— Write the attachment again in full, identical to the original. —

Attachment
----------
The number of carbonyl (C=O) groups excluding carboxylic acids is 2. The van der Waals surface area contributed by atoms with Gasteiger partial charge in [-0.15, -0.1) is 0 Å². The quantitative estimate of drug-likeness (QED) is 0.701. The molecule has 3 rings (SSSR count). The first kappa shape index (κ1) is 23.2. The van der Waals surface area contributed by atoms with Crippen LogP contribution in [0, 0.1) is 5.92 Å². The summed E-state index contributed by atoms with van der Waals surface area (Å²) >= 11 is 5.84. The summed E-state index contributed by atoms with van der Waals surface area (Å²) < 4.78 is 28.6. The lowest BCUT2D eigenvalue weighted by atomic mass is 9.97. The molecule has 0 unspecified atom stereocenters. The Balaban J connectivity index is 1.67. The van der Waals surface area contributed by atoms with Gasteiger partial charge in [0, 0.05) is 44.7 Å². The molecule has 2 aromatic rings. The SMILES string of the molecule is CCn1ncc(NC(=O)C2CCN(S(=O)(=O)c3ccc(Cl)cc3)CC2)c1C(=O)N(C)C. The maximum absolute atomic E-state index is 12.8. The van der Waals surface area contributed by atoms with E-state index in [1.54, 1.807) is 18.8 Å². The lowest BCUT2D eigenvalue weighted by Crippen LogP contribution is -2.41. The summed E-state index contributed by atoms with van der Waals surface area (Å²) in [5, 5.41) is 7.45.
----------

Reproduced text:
The number of carbonyl (C=O) groups excluding carboxylic acids is 2. The van der Waals surface area contributed by atoms with Gasteiger partial charge in [-0.15, -0.1) is 0 Å². The quantitative estimate of drug-likeness (QED) is 0.701. The molecule has 3 rings (SSSR count). The first kappa shape index (κ1) is 23.2. The van der Waals surface area contributed by atoms with Crippen LogP contribution in [0, 0.1) is 5.92 Å². The summed E-state index contributed by atoms with van der Waals surface area (Å²) >= 11 is 5.84. The summed E-state index contributed by atoms with van der Waals surface area (Å²) < 4.78 is 28.6. The lowest BCUT2D eigenvalue weighted by atomic mass is 9.97. The molecule has 0 unspecified atom stereocenters. The Balaban J connectivity index is 1.67. The van der Waals surface area contributed by atoms with Gasteiger partial charge in [0, 0.05) is 44.7 Å². The molecule has 2 aromatic rings. The SMILES string of the molecule is CCn1ncc(NC(=O)C2CCN(S(=O)(=O)c3ccc(Cl)cc3)CC2)c1C(=O)N(C)C. The maximum absolute atomic E-state index is 12.8. The van der Waals surface area contributed by atoms with E-state index in [1.54, 1.807) is 18.8 Å². The lowest BCUT2D eigenvalue weighted by Crippen LogP contribution is -2.41. The summed E-state index contributed by atoms with van der Waals surface area (Å²) in [5, 5.41) is 7.45.